Department Water Resources and Drinking Water

Dating with CFCs

CFCs are frquently used for dating young groundwater, see the project section for examples.

Text is taken from: Cook, P. G. and D. K. Solomon (1997) Recent advances in dating young groundwater: chlorofluorocarbons, 3H/3He and 85Kr. J. Hydrol., 191(1-4), 245-265.

Chlorofluorocarbons CFCs

Chlorofluorocarbons (CFCs) are man-made organic compounds which are produced for a range of industrial and domestic purposes (Rowland, 1990). Chlorofluorocarbons CFC-11 (CFCl3), CFC-12 (CF2Cl2) and CFC-113 (C2F3Cl3) have relatively long residence times in the atmosphere (44 years, 180 years and 85 years, respectively; Cunnold et al., 1994; Ko and Jackman, 1994), and so their atmospheric concentrations are uniform over large areas, and are steadily increasing. Concentrations of these CFCs in ocean basins have been used to study mixing processes, and the movement of deep ocean currents (Trumbore et al., 1991; Wallace et al., 1992). CFC concentrations in groundwater have been used to estimate groundwater age (Thompson and Hayes, 1979; Busenberg and Plummer, 1992; Dunkle et al., 1993).

Atmospheric concentrations

Concentrations of chlorofluorocarbons CFC-11, CFC-12 and CFC-113 in the atmosphere have been increasing steadily over the past 50 years (Figure 1).

Figure 1: Atmospheric concentrations for CFC-11 and CFC-12.

Measurements of atmospheric concentrations have been made since July 1978 at stations throughout the world as part of the Atmospheric Lifetime Experiment (Prinn et al., 1983; Cunnold et al., 1994; Fraser et al., 1996). (At the Pacific North West, USA, and South Pole stations, regular measurements of CFC-11 and CFC-12 have been made since 1975; Rasmussen and Khalil, 1986.) Atmospheric concentrations show little spatial variation, with only 10% variation observed between average concentrations in Ireland, Oregon, Barbados, Samoa and Tasmania (Cunnold et al., 1994). This is in strong contrast to the spatially variable nature of 3H concentrations in rainfall. For CFCs, the atmospheric input to the ground-water can be known with a high degree of precision, even at remote sites. Atmospheric concentrations for the period before their regular measurement have been reconstructed from estimates of world-wide production of chlorofluorocarbons and their rate of release to the atmosphere (McCarthy et al., 1977; AFEAS, 1993).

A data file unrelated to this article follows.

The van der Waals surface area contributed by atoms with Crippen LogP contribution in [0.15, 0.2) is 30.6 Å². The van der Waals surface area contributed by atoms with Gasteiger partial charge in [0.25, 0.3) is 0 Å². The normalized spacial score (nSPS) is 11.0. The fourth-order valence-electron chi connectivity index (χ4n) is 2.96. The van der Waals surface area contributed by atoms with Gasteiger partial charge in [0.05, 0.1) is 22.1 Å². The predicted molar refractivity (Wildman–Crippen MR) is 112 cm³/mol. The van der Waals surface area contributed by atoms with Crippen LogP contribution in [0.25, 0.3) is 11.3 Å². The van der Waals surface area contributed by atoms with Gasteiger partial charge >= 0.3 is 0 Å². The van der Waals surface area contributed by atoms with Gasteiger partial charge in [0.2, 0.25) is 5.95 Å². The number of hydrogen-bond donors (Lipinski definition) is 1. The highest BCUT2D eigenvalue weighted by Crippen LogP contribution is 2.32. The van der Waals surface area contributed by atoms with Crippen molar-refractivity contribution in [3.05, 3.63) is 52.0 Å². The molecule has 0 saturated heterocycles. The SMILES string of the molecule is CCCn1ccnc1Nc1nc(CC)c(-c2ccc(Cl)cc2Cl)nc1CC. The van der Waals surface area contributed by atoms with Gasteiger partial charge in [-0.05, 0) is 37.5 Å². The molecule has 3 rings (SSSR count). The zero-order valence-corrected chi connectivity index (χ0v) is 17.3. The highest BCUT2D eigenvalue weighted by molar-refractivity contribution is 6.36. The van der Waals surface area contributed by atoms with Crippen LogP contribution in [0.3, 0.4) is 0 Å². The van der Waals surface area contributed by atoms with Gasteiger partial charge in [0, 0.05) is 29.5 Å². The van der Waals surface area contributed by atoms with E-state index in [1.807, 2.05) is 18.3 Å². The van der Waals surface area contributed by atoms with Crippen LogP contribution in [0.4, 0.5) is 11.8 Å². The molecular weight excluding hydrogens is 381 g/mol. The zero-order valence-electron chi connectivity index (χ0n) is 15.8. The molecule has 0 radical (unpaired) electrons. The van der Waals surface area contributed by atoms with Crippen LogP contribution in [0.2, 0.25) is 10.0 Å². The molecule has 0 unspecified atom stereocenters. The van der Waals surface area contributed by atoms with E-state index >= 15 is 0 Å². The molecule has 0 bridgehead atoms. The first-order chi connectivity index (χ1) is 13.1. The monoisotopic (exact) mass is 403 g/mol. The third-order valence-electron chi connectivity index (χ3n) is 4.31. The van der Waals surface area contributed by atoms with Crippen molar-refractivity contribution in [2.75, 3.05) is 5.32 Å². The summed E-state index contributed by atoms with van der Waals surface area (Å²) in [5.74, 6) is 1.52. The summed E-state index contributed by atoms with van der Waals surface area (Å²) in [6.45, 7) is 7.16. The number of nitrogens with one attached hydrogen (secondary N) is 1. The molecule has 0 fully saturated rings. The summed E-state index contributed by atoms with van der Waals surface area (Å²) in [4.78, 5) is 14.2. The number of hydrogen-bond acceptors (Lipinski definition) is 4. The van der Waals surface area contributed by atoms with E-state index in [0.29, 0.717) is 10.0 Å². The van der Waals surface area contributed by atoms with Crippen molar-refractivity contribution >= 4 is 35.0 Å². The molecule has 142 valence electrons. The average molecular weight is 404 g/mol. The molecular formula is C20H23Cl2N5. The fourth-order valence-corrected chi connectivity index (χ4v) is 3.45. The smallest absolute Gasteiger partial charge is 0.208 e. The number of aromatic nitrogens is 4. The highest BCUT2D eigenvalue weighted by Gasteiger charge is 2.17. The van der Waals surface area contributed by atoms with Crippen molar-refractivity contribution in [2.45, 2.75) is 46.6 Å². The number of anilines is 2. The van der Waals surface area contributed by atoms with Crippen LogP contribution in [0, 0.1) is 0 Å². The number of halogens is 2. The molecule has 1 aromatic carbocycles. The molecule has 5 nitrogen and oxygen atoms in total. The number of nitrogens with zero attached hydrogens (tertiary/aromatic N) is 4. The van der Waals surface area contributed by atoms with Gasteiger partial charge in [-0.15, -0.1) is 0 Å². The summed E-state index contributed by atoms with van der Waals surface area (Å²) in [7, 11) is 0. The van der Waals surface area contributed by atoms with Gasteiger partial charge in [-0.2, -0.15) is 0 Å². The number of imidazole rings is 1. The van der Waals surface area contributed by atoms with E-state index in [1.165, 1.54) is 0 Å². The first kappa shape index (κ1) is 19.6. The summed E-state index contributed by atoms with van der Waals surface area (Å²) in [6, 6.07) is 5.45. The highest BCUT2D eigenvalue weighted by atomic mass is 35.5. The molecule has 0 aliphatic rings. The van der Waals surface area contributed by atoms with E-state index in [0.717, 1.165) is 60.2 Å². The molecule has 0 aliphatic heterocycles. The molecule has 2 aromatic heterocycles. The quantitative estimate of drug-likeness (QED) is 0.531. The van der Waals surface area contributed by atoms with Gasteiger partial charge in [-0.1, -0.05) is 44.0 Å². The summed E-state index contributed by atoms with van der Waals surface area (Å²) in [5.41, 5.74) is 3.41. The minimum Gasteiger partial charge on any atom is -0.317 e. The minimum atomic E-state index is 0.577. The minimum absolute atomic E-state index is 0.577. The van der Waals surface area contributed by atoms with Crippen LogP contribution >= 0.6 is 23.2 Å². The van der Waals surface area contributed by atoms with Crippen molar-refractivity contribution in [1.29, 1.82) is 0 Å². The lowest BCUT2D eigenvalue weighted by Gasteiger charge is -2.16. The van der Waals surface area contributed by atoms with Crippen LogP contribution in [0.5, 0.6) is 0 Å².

As a result of various regulations regarding the use of CFCs, production of CFC-11, CFC-12 and CFC-113 is declining. Production estimates for 1992 are approximately half of late 1980s peak values (AFEAS, 1993). Modelling suggests that atmospheric concentrations of CFC-11 and CFC-12 will reach a maximum before the turn of the century, after which they will slowly decline (Khalil and Rasmussen, 1993; Elkins et al., 1993). A similar scenario is likely for CFC-113. The sensitivity of the CFC dating method depends on the rate of change of the atmospheric CFC concentration with time, and thus the ability to date very young water will diminish with time. However, the ability to date groundwater that entered the saturated zone before the year 2000 will not change for several decades.


Apparent CFC ages are obtained by converting measured CFC concentrations in groundwater to equivalent air concentrations using known solubility relationships (Warner and Weiss, 1985; Bu and Warner, 1995) and the recharge temperature. Corrections for excess air are made if appropriate (Busenberg and Plummer, 1992). These concentrations are compared with the atmospheric concentration curve (Figure 1) to obtain an apparent CFC age.